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Final 367 Regulations Depart From Congressional Intent and Historical IRS Approach

January 11, 2017

In December 2016, the US Treasury Department and the IRS issued final regulations under section 367, regarding the treatment of transfers of certain property to foreign corporations.  As foreshadowed in the proposed regulations issued in September 2015, the IRS changed the law so that transfers of foreign goodwill and going concern value are taxable.  The final regulations are a departure from 30 years of IRS guidance.  Further, Congress itself explicitly stated when it enacted the statute that such transfers ordinarily should be tax free.

In general, section 367(a) prevents transactions involving the transfer of property from a US person to a foreign corporation from being treated as tax-free under certain nonrecognition provisions under the Internal Revenue Code (the Code).  However, section 367(a)(3) provides an exception for property transferred to a foreign corporation for use by the foreign corporation in the active conduct of a trade or business outside of the United States (the ATB exception).  In addition, transfers of certain intangible property generally are treated under special rules as a deemed sale of the intangible property in exchange for a continuing deemed annual royalty.  Intangible property generally is not eligible for the ATB exception.

Section 367(d) was enacted by the Deficit Reduction Act of 1984 (the Act).  The House committee report for the Act states that “ordinarily, no gain will be recognized on the transfer of goodwill or going concern value for use in an active trade or business.”  The Joint Committee on Taxation’s explanation of the Act states that (except in the case of an incorporation of a foreign loss branch, where other rules apply) “the Congress did not believe that transfers of goodwill, going concern value, or certain marketing intangibles should be subject to tax.”  Implementing this congressional intent, temporary regulations, issued in 1986 and still in effect until they were withdrawn by the final regulations, provided that the special rules of section 367(d) did not apply to foreign goodwill or going concern value (the 367(d) regulatory exception).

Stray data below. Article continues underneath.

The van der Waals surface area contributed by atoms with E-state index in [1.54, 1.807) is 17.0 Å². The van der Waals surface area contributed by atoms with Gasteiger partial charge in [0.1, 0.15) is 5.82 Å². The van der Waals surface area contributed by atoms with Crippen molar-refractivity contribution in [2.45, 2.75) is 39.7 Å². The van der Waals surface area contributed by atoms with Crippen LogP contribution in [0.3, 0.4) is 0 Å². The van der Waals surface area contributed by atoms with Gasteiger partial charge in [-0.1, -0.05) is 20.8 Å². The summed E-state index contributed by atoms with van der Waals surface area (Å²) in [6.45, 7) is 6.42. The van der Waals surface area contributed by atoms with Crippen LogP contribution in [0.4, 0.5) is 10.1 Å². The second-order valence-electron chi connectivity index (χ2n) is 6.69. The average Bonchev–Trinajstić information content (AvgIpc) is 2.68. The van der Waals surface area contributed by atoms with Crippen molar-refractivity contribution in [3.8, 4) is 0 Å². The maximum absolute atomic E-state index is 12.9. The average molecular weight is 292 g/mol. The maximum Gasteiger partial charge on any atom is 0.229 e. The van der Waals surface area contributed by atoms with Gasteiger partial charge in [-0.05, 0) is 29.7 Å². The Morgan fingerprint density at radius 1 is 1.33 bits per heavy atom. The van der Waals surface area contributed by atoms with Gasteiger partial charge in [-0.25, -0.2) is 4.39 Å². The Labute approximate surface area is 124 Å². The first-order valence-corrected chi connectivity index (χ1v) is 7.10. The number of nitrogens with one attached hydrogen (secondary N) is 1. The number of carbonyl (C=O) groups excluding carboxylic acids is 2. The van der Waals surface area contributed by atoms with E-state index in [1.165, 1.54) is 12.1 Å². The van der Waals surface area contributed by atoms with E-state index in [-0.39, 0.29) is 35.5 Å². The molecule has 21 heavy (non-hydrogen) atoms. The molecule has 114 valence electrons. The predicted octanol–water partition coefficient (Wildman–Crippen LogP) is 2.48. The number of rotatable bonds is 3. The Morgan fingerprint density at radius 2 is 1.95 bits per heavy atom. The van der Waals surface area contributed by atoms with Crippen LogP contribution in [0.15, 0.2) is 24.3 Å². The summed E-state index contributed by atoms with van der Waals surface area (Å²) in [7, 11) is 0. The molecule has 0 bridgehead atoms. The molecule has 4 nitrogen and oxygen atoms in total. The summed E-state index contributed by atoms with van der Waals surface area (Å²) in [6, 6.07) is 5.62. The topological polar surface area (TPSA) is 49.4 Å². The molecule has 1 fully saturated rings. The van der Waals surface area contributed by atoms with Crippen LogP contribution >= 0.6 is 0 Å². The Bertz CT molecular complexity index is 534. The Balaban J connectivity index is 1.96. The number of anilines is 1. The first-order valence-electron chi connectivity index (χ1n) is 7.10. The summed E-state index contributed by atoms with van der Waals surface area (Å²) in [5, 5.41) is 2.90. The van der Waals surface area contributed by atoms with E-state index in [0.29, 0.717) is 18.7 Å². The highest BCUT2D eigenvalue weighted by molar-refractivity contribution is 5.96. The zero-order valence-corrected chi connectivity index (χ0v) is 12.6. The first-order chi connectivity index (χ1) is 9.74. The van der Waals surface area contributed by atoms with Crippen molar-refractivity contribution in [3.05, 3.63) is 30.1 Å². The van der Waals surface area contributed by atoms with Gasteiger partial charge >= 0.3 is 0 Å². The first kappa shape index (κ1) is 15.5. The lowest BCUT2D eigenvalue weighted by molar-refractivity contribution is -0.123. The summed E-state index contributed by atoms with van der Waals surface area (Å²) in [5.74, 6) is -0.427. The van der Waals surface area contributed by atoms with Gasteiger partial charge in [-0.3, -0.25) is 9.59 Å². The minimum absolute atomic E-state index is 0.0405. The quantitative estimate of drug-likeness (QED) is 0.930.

Some taxpayers took the position that section 367(a) and section 367(d) did not apply to transfers of foreign goodwill and going concern value, relying on the ATB exception and the 367(d) regulatory exception.  However, the 2015 regulations proposed changing the treatment of foreign goodwill and going concern value by narrowing the scope of the ATB exception and eliminating the 367(d) regulatory exception.  The final regulations adopted this approach and, as a result, outbound transfers of foreign goodwill and going concern value generally will be taxable.

The public filed numerous substantive comments pointing out many flaws in the proposed regulations from a legal and practical perspective.  Taxpayers may pursue a court challenge under Altera, arguing that Treasury and the IRS failed to grapple adequately with those substantive comments as required by the Administrative Procedures Act

Robert Kovacev, a partner in Steptoe’s Washington office wrote:

It appears that the IRS rushed to finalize these controversial regulations before January 20, knowing that the Trump Administration would be unlikely to approve an IRS regulation increasing the tax burden on corporate taxpayers.  These final 367 regs are precisely the sort of ‘midnight regulations’ that Congress and the Trump Administration have signaled will be scrutinized closely.  It is reasonable to expect the new Administration's Treasury appointees will carefully consider reversing these regulations, particularly given that the regulations contradict explicit Congressional intent.